Photographer unknown. 74th St Power Station Looking West. August 22, 1901. Museum of the City of New York Photography Collection. F2012.53.279B

Though the 74th Street Power Station is still in use today, it is no longer coal powered. In 1959 the plant was taken over by the Consolidated Edison Company and it continued to supply coal power to substations in Brooklyn, Manhattan, and Queens. In 1999 new boilers and gas turbine generators replaced steam ones and the station continues to contribute to the city’s electric power grid.  For more information about this and all power stations in New York, you can read the IEEE Global History Network’s page on the Railway Power Stations of New York City.

The Prospect Park Concert Grove

As mentioned in May 22nd’s post,  Saving the Interior of the Plaza Hotel, New York City isn’t known just for its landmarked buildings, but also its scenic historical sites, as well.  Brooklyn’s 585-acre Prospect Park is a hybrid of built structures, planned  landscapes, and natural areas left relatively unchanged.  The Park features wooded and paved trails, open lawns, a lake and streams, Brooklyn’s only forest, rolling hills, and ball fields, among other recreational and educational facilities.

Green-Wood Cemetery Visitor’s Pass, 1850, in the Ephemera Collection. Museum of the City of New York. 50.41.149

Prior to establishing Prospect Park, Brooklynites visited Green-Wood Cemetery to find a little outdoor recreational space. The inappropriateness of using a cemetery for leisure activities soon became apparent, as evidenced by the rules listed on this pass for visiting Green-Wood, to the right.

James Stranahan, a business and civic leader, was an early advocate of establishing a park in Brooklyn.  With significant real estate interests in Brooklyn, he hoped a park would help lure residents to the city and turn Brooklyn into the next great metropolis. He was a driving force behind the new park, serving as its first President of the Prospect Park Commission and selecting the design by Frederick Law Olmsted and Calvert Vaux, the landscape architects responsible for Manhattan’s Central Park, as well as many other parks throughout the city and country.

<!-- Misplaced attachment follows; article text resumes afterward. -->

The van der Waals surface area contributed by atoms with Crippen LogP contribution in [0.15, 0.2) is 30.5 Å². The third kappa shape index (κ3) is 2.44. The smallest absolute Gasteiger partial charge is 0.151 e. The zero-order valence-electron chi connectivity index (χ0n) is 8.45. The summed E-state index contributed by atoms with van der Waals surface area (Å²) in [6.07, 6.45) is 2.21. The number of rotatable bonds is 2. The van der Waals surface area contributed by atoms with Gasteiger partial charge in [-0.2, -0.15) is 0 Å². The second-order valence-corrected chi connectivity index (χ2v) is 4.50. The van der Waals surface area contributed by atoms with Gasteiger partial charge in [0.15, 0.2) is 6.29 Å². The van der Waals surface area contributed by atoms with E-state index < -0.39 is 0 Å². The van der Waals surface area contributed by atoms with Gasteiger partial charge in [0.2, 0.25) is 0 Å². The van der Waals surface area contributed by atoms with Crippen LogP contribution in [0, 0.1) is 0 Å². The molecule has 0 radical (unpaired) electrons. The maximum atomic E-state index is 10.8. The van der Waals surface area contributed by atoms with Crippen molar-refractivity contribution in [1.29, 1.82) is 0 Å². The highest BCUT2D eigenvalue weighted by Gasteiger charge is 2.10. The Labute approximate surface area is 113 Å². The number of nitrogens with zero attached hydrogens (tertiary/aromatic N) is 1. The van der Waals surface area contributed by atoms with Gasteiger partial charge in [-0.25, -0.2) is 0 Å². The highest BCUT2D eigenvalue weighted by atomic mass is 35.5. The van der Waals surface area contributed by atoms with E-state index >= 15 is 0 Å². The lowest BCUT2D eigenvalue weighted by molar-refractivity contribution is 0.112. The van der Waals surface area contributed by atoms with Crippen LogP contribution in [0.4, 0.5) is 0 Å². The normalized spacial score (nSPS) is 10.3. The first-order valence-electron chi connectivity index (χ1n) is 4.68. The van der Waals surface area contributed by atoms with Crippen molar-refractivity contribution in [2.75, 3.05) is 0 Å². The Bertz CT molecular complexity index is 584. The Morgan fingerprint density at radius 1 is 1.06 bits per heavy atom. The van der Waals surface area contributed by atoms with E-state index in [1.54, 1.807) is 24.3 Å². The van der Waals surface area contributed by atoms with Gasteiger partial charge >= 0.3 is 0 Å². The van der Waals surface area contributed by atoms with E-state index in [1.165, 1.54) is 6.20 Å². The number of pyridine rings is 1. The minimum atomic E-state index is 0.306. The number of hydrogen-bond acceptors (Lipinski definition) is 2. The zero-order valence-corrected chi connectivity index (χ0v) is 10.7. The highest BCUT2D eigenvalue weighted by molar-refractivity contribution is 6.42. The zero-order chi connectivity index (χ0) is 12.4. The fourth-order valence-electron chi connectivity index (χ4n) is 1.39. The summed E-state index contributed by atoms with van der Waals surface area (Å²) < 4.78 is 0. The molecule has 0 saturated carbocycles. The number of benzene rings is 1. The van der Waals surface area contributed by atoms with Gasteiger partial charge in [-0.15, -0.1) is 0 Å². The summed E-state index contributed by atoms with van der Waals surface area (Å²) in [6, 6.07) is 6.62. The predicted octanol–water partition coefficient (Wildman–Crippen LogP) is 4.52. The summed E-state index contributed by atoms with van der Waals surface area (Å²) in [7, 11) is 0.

Design for Prospect Park in the City of Brooklyn, 1869, in the Map Collection. Museum of the City of New York. X2011.5.165.

Construction began on the park in 1866.

Photographer unknown. Original site of lake bed in Prospect Park, ca 1866. Museum of the City of New York. X2010.11.14264.

Brooklyn, Shelter House, Prospect Park, ca. 1908, in the Postcard Collection. Museum of the City of New York. X2011.34.1838.

Olmsted felt a park should provide a rural respite from the demands of city life. Among the many sites designed  for the park was the Concert Grove House and Pavilion (sometimes referred to as the Oriental Pavilion, and in this postcard to the left, as the Shelter House), built adjacent to the Lake so Park visitors could enjoy music in a pastoral setting.  One of the original features of the Concert Grove was Music Island, where live performances were held as visitors sat in an open air pavilion along the side of the lake.  In 1949, Parks Commissioner Robert Moses demolished the Concert Grove House, converted the Concert Pavilion to a snack bar, and constructed a skating ring in the area in between the lake and the Concert Grove.  Following a fire in 1979 which nearly destroyed the Concert Pavilion, it sat dormant until 1987, when it was restored to its original design.

Today, more work to restore this section of the Park to its original design is underway. Those of you who frequent Prospect Park may have noticed the construction going on along the southeastern side of the park.  The construction fencing around the site announces, “Lakeside is coming!”  The Lakeside project will restore the view of Music Island and recreate the promenade along the Lake, restoring the original view conceived by Olmsted and Vaux pictured below.

Brooklyn, N. Y., Lake in Prospect Park, ca. 1910, in the Postcard Collection. Museum of the City of New York. X2011.34.1972.